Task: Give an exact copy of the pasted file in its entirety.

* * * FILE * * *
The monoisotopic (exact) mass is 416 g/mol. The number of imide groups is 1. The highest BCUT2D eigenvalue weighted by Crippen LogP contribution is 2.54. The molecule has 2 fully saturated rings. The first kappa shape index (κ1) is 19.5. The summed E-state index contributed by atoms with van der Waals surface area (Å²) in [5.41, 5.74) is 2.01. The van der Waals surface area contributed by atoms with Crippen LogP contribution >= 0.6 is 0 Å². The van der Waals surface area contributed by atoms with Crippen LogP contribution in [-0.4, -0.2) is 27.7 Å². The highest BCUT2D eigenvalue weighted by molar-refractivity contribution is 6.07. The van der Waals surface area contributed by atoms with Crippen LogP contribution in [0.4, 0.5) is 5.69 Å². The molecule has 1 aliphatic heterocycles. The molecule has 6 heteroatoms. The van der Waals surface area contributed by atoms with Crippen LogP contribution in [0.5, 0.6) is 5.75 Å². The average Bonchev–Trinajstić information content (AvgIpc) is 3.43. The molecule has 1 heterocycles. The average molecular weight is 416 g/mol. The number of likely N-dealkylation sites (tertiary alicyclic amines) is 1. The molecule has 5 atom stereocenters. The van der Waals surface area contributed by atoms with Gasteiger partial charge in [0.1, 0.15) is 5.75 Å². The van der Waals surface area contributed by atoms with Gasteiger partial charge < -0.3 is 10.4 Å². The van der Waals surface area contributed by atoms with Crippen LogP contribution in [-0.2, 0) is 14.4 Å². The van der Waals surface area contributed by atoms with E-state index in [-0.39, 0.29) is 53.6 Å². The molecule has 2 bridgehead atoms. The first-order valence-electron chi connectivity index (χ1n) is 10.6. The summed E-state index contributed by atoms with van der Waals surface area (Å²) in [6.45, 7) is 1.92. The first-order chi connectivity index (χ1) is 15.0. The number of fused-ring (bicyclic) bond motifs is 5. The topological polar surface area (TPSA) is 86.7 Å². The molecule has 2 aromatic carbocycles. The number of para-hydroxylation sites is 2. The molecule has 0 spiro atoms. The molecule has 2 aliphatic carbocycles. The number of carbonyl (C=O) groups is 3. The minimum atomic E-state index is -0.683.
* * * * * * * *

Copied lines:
The monoisotopic (exact) mass is 416 g/mol. The number of imide groups is 1. The highest BCUT2D eigenvalue weighted by Crippen LogP contribution is 2.54. The molecule has 2 fully saturated rings. The first kappa shape index (κ1) is 19.5. The summed E-state index contributed by atoms with van der Waals surface area (Å²) in [5.41, 5.74) is 2.01. The van der Waals surface area contributed by atoms with Crippen LogP contribution >= 0.6 is 0 Å². The van der Waals surface area contributed by atoms with Crippen LogP contribution in [-0.4, -0.2) is 27.7 Å². The highest BCUT2D eigenvalue weighted by molar-refractivity contribution is 6.07. The van der Waals surface area contributed by atoms with Crippen LogP contribution in [0.4, 0.5) is 5.69 Å². The molecule has 1 aliphatic heterocycles. The molecule has 6 heteroatoms. The van der Waals surface area contributed by atoms with Crippen LogP contribution in [0.5, 0.6) is 5.75 Å². The average Bonchev–Trinajstić information content (AvgIpc) is 3.43. The molecule has 1 heterocycles. The average molecular weight is 416 g/mol. The number of likely N-dealkylation sites (tertiary alicyclic amines) is 1. The molecule has 5 atom stereocenters. The van der Waals surface area contributed by atoms with Gasteiger partial charge in [0.1, 0.15) is 5.75 Å². The van der Waals surface area contributed by atoms with Gasteiger partial charge < -0.3 is 10.4 Å². The van der Waals surface area contributed by atoms with Crippen LogP contribution in [-0.2, 0) is 14.4 Å². The van der Waals surface area contributed by atoms with E-state index in [-0.39, 0.29) is 53.6 Å². The molecule has 2 bridgehead atoms. The first-order valence-electron chi connectivity index (χ1n) is 10.6. The summed E-state index contributed by atoms with van der Waals surface area (Å²) in [6.45, 7) is 1.92. The first-order chi connectivity index (χ1) is 15.0. The number of fused-ring (bicyclic) bond motifs is 5. The topological polar surface area (TPSA) is 86.7 Å². The molecule has 2 aromatic carbocycles. The number of para-hydroxylation sites is 2. The molecule has 0 spiro atoms. The molecule has 2 aliphatic carbocycles. The number of carbonyl (C=O) groups is 3. The minimum atomic E-state index is -0.683.